U.S. economy rebounds to 2.6% growth in Q2

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Stronger consumer spending accelerated the USA economy in the second quarter, according to the Commerce Department's first estimate of gross domestic product released Friday.

The International Monetary Fund (IMF) also said on Thursday that it expected the US economy to grow at 2.1 percent this year and next, supported by solid consumption growth and a rebound in investment.

The US economy accelerated in the second quarter as consumers ramped up spending and businesses invested more on equipment, confirming that the sluggish performance early in the year was temporary.

The faster pace of expansion was driven by 2.8 per cent annual growth in consumer spending, up from a 1.1 per cent rate of growth in the first quarter.

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Alongside the second-quarter GDP report, the government will publish revisions to data going back to 2014, including the first-quarter GDP estimate.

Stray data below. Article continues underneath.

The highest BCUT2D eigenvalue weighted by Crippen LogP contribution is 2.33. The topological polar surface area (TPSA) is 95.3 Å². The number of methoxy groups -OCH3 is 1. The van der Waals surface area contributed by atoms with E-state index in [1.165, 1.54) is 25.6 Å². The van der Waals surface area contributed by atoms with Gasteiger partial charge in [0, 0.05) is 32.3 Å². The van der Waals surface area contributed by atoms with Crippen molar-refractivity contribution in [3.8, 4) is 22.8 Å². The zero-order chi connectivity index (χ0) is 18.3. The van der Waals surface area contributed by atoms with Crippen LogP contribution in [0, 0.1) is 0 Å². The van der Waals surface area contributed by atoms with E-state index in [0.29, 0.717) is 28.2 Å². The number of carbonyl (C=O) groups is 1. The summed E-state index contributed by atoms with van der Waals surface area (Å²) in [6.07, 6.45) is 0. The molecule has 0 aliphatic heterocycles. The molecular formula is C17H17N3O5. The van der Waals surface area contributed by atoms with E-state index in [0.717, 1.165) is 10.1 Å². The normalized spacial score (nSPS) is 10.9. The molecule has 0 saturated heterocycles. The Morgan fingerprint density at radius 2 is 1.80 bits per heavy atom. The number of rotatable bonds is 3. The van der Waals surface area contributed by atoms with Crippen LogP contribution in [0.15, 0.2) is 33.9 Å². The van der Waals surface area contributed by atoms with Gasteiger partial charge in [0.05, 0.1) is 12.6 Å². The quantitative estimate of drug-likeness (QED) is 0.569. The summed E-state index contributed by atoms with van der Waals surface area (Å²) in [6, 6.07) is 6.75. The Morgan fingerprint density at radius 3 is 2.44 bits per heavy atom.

The economy also benefited far more modest inventory reductions, which was a big drag on first quarter growth. The Commerce Department will release its advance second-quarter GDP estimate on Friday at 8:30 a.m. EDT.

Despite the economic upswing, the rates of both personal income and personal savings slowed in the second quarter as compared to the first three months of the year.

The showing marked an improvement over the 1.2% growth pace recorded in the first quarter. Consumer spending rose 2.8%, and business spending went up 5.2%.

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Business investment in equipment rose at an 8.2 per cent pace, the most in nearly two years, signaling companies are optimistic about demand in the USA as well as in overseas markets. Economists had expected an increase of 0.2 per cent, according to Thomson Reuters. In total, gross private domestic investment added 0.34 percentage points to the headline number, with positives from nonresidential fixed investment outweighing weaknesses in residential and inventories numbers.

The dollar fell against a basket of currencies after the release of the data, while prices for U.S. government bonds rose.

Inflation eased. The price index for personal consumption expenditures-the Fed's preferred inflation gauge-rose at a rate of 0.3% in the second quarter.

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